105. Love and Speech in Plato

What is the relation between logos (speech, reason) and eros (love)? Some say there is no relation since love is just a matter of emotions, feelings, passions, and actions. But according to Plato’s developmental vision of eros encountered in his dialogue Symposium, our soul can be inspired to move towards very different objects of love as we grow. We must begin with physical attraction that will, to be sure, be a matter of emotion and sexual hunger with little or no speech. However, eros can inspire us to move from a love of beautiful bodies to a love of beautiful souls as well. And the only way our love can direct us toward a particular person, rather than just the person’s body, is by hearing what their soul says. In his dialogue Phaedrus, Plato comically presents this erotic movement from body-sex to soul-speech with suggestive images such as a speech held under a cloak (228d-229a), choosing a position on the ground for speech (230e), playing coy in giving speech (228c), and even the threat of rape if speech is not delivered (236c-237a). Socrates is seeking beautiful speeches because they reveal beautiful souls; and beautiful souls reveal to him, however imperfectly, the eternal Form of the Beautiful Itself. A glimpse of this Form will awaken his soul’s erotic longing for wisdom and, in doing so, will enable him to procreate virtue in himself and his lover. So we see that speech and love are intimately connected: speech helps love become directed towards more worthy objects and opens up the possibility for the development of virtue and thus happiness.

Unfortunately, we don’t always find beautiful speeches that reflect beautiful souls; rather, we come across deceitful and manipulative ones that reflect inner ugliness. Thus Phaedrus explores the differences between, on the one hand, speech that reveals a lovable, beautiful soul with which one can procreate virtue and, on the other hand, speech that reveals an ugly soul that negates love and procreation. Here are some of the differences.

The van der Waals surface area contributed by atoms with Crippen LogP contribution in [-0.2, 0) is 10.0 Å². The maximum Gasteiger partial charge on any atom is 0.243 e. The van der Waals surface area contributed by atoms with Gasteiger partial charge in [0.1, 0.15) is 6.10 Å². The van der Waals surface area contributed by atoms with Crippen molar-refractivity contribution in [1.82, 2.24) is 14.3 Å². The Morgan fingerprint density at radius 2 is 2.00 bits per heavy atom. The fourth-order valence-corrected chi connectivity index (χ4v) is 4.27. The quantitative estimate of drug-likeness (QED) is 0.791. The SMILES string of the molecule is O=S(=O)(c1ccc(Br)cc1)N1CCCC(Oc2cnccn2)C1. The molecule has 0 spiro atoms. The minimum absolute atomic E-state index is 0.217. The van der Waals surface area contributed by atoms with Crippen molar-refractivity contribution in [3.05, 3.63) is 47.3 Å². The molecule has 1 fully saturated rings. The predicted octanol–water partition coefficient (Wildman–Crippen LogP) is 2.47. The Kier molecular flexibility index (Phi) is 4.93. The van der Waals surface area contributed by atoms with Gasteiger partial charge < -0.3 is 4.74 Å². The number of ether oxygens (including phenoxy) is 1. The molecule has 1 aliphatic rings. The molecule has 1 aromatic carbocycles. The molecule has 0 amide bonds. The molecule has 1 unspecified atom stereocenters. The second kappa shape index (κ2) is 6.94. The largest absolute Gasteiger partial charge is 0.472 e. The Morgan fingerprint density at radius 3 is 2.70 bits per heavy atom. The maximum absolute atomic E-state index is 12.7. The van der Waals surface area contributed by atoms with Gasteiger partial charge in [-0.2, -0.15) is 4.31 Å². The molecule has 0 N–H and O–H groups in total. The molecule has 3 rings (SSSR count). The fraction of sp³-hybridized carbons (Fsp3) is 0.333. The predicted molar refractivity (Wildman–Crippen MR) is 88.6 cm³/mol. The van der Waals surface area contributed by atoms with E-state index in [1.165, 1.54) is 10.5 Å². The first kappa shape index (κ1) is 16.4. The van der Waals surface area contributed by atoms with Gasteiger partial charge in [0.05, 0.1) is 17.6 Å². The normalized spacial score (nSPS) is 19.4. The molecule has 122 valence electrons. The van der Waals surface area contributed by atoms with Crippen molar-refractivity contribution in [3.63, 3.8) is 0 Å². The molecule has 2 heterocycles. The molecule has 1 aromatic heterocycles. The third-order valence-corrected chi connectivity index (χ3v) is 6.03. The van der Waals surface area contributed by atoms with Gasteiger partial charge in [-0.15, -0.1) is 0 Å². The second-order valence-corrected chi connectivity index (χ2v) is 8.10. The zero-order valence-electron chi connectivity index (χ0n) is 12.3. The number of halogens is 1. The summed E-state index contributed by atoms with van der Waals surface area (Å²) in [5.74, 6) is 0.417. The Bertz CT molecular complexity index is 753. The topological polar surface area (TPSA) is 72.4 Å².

A beautiful love speech will:

(1) Attempt to speak the truth by, on the one hand, collecting many things under one Form (247c-248a; 265d-266c) to show what they have in common and, on the other hand, dividing those things from one another to show how they differ. Such a speech will be integrated like a living organism with a body, head, and extremities; all the parts will relate to one another and the whole (264c-265a). It seems that this unity within diversity with reference to the truth is part of what makes a speech—or anything—beautiful.

(2) It will have an element of divine erotic madness in it that leads the speaker beyond his or her limits—to be “beside themselves” (250b) when they are struck by their beloved’s face like a “bolt of lightning” (254b-c) that shines, from within the sensible realm, the eternal Form of the Beautiful Itself to the soul.

(3) It will be directed towards the improvement of the beloved so that one can, in turn, be improved through shared philosophical inquiry. This improvement will entail knowing the nature of the soul to which one is speaking (276e-a).